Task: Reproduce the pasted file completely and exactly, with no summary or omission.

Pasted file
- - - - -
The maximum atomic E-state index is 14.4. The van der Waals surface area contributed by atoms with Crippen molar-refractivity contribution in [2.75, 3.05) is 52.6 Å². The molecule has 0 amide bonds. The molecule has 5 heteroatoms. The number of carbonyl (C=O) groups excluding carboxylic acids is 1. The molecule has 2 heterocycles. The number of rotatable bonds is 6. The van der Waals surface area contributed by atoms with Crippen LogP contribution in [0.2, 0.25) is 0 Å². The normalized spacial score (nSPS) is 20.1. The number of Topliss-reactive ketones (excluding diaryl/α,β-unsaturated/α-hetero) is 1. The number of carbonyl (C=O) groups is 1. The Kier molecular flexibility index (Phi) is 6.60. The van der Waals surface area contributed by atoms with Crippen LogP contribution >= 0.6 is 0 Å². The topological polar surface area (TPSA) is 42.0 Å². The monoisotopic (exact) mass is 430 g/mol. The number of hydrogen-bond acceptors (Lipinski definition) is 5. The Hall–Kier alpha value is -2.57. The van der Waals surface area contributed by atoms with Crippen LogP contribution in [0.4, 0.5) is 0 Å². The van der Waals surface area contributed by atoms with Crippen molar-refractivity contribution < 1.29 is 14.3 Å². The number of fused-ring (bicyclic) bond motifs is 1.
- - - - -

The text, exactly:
The maximum atomic E-state index is 14.4. The van der Waals surface area contributed by atoms with Crippen molar-refractivity contribution in [2.75, 3.05) is 52.6 Å². The molecule has 0 amide bonds. The molecule has 5 heteroatoms. The number of carbonyl (C=O) groups excluding carboxylic acids is 1. The molecule has 2 heterocycles. The number of rotatable bonds is 6. The van der Waals surface area contributed by atoms with Crippen LogP contribution in [0.2, 0.25) is 0 Å². The normalized spacial score (nSPS) is 20.1. The number of Topliss-reactive ketones (excluding diaryl/α,β-unsaturated/α-hetero) is 1. The number of carbonyl (C=O) groups is 1. The Kier molecular flexibility index (Phi) is 6.60. The van der Waals surface area contributed by atoms with Crippen LogP contribution >= 0.6 is 0 Å². The topological polar surface area (TPSA) is 42.0 Å². The monoisotopic (exact) mass is 430 g/mol. The number of hydrogen-bond acceptors (Lipinski definition) is 5. The Hall–Kier alpha value is -2.57. The van der Waals surface area contributed by atoms with Crippen LogP contribution in [0.4, 0.5) is 0 Å². The van der Waals surface area contributed by atoms with Crippen molar-refractivity contribution < 1.29 is 14.3 Å². The number of fused-ring (bicyclic) bond motifs is 1.